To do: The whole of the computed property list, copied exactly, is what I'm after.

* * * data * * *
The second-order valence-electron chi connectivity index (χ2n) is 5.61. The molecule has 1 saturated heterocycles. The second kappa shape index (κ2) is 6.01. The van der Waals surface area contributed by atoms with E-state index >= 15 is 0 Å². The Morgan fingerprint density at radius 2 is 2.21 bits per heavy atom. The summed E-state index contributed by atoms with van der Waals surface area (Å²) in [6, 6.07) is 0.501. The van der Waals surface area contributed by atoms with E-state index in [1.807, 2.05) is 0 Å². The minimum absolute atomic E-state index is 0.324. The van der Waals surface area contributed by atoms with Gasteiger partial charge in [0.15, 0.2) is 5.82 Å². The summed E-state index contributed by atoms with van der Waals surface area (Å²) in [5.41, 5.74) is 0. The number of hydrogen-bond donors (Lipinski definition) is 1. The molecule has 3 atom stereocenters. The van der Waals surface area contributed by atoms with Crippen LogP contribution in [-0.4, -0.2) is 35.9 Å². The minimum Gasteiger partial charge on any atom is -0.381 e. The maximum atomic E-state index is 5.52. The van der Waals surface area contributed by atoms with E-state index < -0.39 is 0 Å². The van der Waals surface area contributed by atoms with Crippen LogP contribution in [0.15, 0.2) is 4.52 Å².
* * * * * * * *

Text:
The second-order valence-electron chi connectivity index (χ2n) is 5.61. The molecule has 1 saturated heterocycles. The second kappa shape index (κ2) is 6.01. The van der Waals surface area contributed by atoms with E-state index >= 15 is 0 Å². The Morgan fingerprint density at radius 2 is 2.21 bits per heavy atom. The summed E-state index contributed by atoms with van der Waals surface area (Å²) in [6, 6.07) is 0.501. The van der Waals surface area contributed by atoms with E-state index in [1.807, 2.05) is 0 Å². The minimum absolute atomic E-state index is 0.324. The van der Waals surface area contributed by atoms with Gasteiger partial charge in [0.15, 0.2) is 5.82 Å². The summed E-state index contributed by atoms with van der Waals surface area (Å²) in [5.41, 5.74) is 0. The number of hydrogen-bond donors (Lipinski definition) is 1. The molecule has 3 atom stereocenters. The van der Waals surface area contributed by atoms with Crippen LogP contribution in [-0.4, -0.2) is 35.9 Å². The minimum Gasteiger partial charge on any atom is -0.381 e. The maximum atomic E-state index is 5.52. The van der Waals surface area contributed by atoms with E-state index < -0.39 is 0 Å². The van der Waals surface area contributed by atoms with Crippen LogP contribution in [0.15, 0.2) is 4.52 Å².